Need Help Planning Your Emergency Command Vehicle Upfit?

The chances of an emergency command vehicle coming with all the bells and whistles that a particular division may need are slim to none. That’s why SUVs and other vehicles are customized and upfitted every day. Here, we’re going to take a closer look at how an emergency command vehicle upfit works.

A Closer Look at Emergency Command Vehicles 

What, you may ask, is an emergency command vehicle? Here’s an example: staffed daily by a battalion chief is an emergency command vehicle owned by a city’s fire department. The responsibilities of a person having this type of vehicle (where a fire department is concerned) can be case commander at sizable incidents, ensuring emergency response coverage, managing and scheduling the daily operations of fire crews, and more.

So that the Fire Chief can be in communication with crews and other emergency teams, the vehicle must be equipped with a mobile communications terminal that is state-of-the-art. In case of a disaster, the vehicle must also be capable of containing and storing items that would be pertinent to managing such an incident. (This could include major car accidents, wildfires, fuel spills, and more.)

The Back of the Vehicle

Particularly in the capacity described above, the back of an emergency command vehicle is frequently a type of station, command center, or safe area. This area can include radios, computers, etc. and offers a calm, safe environment for an incident commander to do paperwork and otherwise manage an emergency scene. In some states, for a Master Mutual Aid Plan, it is officially recognized as a command vehicle. To protect the environment, property, and life, these vehicles frequently assist other agencies not only within their city but within surrounding towns as well.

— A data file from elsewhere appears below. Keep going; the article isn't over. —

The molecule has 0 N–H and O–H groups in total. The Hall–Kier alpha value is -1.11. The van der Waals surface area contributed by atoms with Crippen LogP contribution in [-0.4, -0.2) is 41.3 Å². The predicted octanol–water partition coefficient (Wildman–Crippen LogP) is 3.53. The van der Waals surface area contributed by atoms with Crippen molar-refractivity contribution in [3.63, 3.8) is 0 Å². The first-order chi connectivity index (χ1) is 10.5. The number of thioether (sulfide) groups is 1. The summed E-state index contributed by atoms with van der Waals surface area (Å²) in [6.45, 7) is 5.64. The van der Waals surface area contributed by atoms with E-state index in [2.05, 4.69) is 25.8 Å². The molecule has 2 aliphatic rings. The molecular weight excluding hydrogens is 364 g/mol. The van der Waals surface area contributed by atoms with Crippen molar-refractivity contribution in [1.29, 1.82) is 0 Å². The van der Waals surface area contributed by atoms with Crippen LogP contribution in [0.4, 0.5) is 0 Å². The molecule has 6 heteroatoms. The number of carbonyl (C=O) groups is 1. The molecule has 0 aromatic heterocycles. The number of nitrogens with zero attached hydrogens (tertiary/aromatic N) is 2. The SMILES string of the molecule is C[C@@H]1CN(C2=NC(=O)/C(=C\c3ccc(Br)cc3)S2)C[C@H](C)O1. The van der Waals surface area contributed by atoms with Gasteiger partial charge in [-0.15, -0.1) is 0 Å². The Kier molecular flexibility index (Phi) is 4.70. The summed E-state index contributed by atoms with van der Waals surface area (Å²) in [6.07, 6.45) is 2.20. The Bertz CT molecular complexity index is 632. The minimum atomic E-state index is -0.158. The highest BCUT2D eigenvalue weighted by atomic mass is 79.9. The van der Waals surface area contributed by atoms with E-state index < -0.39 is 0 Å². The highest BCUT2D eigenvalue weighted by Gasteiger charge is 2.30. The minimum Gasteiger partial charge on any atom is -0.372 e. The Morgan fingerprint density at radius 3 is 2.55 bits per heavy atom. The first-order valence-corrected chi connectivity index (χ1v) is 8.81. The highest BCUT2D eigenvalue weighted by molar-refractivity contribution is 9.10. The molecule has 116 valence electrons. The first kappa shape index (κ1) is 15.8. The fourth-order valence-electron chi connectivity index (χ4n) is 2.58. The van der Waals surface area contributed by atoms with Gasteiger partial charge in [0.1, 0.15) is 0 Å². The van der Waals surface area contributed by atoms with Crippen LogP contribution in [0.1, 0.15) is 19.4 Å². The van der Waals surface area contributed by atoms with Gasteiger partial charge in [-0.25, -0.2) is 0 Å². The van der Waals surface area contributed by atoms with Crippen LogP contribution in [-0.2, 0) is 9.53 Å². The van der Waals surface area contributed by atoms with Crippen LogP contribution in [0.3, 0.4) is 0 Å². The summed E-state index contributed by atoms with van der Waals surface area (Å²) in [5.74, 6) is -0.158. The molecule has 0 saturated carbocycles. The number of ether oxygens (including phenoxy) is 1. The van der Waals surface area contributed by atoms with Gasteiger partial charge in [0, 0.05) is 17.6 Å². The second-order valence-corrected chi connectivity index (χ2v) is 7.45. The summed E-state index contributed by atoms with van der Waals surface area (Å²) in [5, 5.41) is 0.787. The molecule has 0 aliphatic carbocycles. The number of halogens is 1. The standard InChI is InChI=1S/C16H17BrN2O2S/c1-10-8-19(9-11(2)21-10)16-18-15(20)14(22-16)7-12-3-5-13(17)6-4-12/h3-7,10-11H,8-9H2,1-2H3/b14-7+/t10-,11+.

How to UpFit

When upfitting your emergency command vehicle, lighting and power are a hot button. Typical hazard conditions; the need for heating or air conditioning; specific lighting; a power source that may be needed for an exceptional period of time – all of these can come into play.

The purpose of the vehicle will also matter. This can take some serious planning. Ask yourself the following questions:

  • Will a workbench or extra seating be required?
  • What will be stored in the vehicle?
  • As a command center, what will the day-to-day operations consist of?

A timeline will need to be put together. If extensive planning will be required, this should figure into your timeline. It’s not unheard of for anywhere from 2 to 6 months to be required for a typical upfit.

What About Interior Capacity?

When determining your command interior layout, consider interior constraints and capacity. The following should be looked at:

  • What is the vehicle’s maximum payload capacity? What sort of security will be needed to protect generators, electrical/radio storage space, accessories, equipment, etc.?
  • Will you need additional heating or air conditioning sources?
  • How much seating or how many workstations will you need?
  • At one particular time, how many people will be contained within the vehicle, and in what capacity (lying down, sitting up)?

There are, of course, other considerations, but this gives you a good place to start.

Mickey Genuine Parts has service centers located throughout the United States. Chances are, there is one conveniently located near you. We can be of assistance with your vehicle upfit. We have many of the parts you need and can service your vehicle if you would like to set up an appointment. Contact us today to see how Mickey can be of assistance to you.

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